Thanks. On p. 263, ll. 4-7 it states "unless the particular rule specifically provides for its own suspension, or unless the rule properly is in the nature of a rule of order as described on page 17, lines 22–25." In my example, the rule doesn't provide for its own suspension in the bylaws.

On page 17, ll. 22-25, it states: "Rules of order—whether contained in the parliamentary authority or adopted as special rules of order—can be suspended by a two-thirds vote as explained in 25 (with the exceptions there specified). Rules clearly identifiable as in the nature of rules of order that are placed within the bylaws can (with the same exceptions) also be suspended by a two-thirds vote; but, except for such rules and for clauses that provide for their own suspension, as stated above, rules in the bylaws cannot be suspended." 

I'm still unclear. Page 17 says "Rules clearly identifiable as in the nature of rules of order that are placed within the bylaws can . . . be suspended" but then is says, "rules in the bylaws cannot be suspended." Those statements seem contradictory. 

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2 minutes ago, Bryce Frederick said:

Thanks. On p. 263, ll. 4-7 it states "unless the particular rule specifically provides for its own suspension, or unless the rule properly is in the nature of a rule of order as described on page 17, lines 22–25." In my example, the rule doesn't provide for its own suspension in the bylaws.

On page 17, ll. 22-25, it states: "Rules of order—whether contained in the parliamentary authority or adopted as special rules of order—can be suspended by a two-thirds vote as explained in 25 (with the exceptions there specified). Rules clearly identifiable as in the nature of rules of order that are placed within the bylaws can (with the same exceptions) also be suspended by a two-thirds vote; but, except for such rules and for clauses that provide for their own suspension, as stated above, rules in the bylaws cannot be suspended."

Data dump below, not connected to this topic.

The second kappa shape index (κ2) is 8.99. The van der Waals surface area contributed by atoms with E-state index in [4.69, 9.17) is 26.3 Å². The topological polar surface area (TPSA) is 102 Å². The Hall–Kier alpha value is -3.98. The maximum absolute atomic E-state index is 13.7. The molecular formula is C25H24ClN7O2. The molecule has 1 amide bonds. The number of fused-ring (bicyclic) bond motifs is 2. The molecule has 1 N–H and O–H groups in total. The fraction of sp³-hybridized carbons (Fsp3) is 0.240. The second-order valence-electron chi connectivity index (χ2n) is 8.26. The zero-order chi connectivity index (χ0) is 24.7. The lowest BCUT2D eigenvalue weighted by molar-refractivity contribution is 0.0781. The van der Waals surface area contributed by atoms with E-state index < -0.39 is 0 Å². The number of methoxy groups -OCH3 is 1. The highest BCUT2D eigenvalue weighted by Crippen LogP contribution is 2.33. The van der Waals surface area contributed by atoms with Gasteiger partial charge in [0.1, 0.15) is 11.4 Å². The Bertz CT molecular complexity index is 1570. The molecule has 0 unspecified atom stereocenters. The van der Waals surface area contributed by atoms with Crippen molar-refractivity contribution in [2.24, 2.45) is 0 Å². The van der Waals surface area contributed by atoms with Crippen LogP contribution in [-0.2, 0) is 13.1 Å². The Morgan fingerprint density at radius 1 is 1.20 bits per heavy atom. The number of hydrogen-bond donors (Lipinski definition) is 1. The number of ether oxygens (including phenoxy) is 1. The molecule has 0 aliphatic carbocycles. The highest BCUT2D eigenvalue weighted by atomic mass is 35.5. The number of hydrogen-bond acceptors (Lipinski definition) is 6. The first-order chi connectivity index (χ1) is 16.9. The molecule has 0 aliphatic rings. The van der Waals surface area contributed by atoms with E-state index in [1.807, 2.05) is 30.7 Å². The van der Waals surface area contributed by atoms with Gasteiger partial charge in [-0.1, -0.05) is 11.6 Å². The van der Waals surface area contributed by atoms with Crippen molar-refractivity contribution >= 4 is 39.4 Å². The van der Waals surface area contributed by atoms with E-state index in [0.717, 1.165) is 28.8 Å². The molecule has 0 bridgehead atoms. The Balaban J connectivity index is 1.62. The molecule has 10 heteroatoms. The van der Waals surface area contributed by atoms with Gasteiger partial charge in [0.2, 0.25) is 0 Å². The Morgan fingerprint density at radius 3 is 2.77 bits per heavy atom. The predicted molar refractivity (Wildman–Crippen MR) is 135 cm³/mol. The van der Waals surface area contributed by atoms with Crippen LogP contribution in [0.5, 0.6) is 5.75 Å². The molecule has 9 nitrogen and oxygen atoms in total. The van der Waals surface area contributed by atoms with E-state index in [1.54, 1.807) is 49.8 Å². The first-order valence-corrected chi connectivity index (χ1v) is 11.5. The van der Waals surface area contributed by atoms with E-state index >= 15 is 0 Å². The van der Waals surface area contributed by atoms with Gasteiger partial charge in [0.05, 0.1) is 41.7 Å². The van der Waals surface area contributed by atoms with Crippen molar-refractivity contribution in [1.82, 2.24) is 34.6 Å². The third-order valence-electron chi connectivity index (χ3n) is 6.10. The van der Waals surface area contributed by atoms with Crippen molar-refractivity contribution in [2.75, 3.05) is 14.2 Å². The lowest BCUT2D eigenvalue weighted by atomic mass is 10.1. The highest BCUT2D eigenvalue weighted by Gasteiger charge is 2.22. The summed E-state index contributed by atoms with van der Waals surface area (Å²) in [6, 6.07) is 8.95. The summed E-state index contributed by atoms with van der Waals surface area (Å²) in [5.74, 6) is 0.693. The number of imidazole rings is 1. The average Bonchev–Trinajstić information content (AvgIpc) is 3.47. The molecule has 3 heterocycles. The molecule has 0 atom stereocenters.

I'm still unclear. Page 17 says "Rules clearly identifiable as in the nature of rules of order that are placed within the bylaws can . . . be suspended" but then is says, "rules in the bylaws cannot be suspended." Those statements seem contradictory. 

Read what is said on page 17, lines 19-27, again (noting "except for such rules" on line 25).

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Is a "vote threshold"  (2/3, majority, whatever) really a rule of order, per the definition on p. 15, that it "relate to the orderly transaction of business".  A vote threshold seems a rather static rule.  "Orderly transaction" would not seem to be influenced by how many votes are cast, only the manner in which the election is run.  Doesn't seem (to me anyway) to be any "procedure" prescribing behavior about a number, or percentage (other, perhaps, than using standard arithmetic).

But what do I know?

I have no idea why my words are all struck through in the above and I can't make it go away.  Please ignore the strike throughs.

Edited by jstackpo
Strange strikethrough.

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1 hour ago, Bryce Frederick said:

Our assembly is electing members to a committee. There are 11 open positions on the committee, and it is expected that perhaps 20, 30, or more individuals will be nominated (nominations must be submitted before the election meeting). Our bylaws state: "The vote of a majority of the members present in person at any annual or special meeting and entitled to vote thereat shall decide any question brought before such meeting . . ." So our bylaws require a majority vote. . .  .   (Emphasis  added)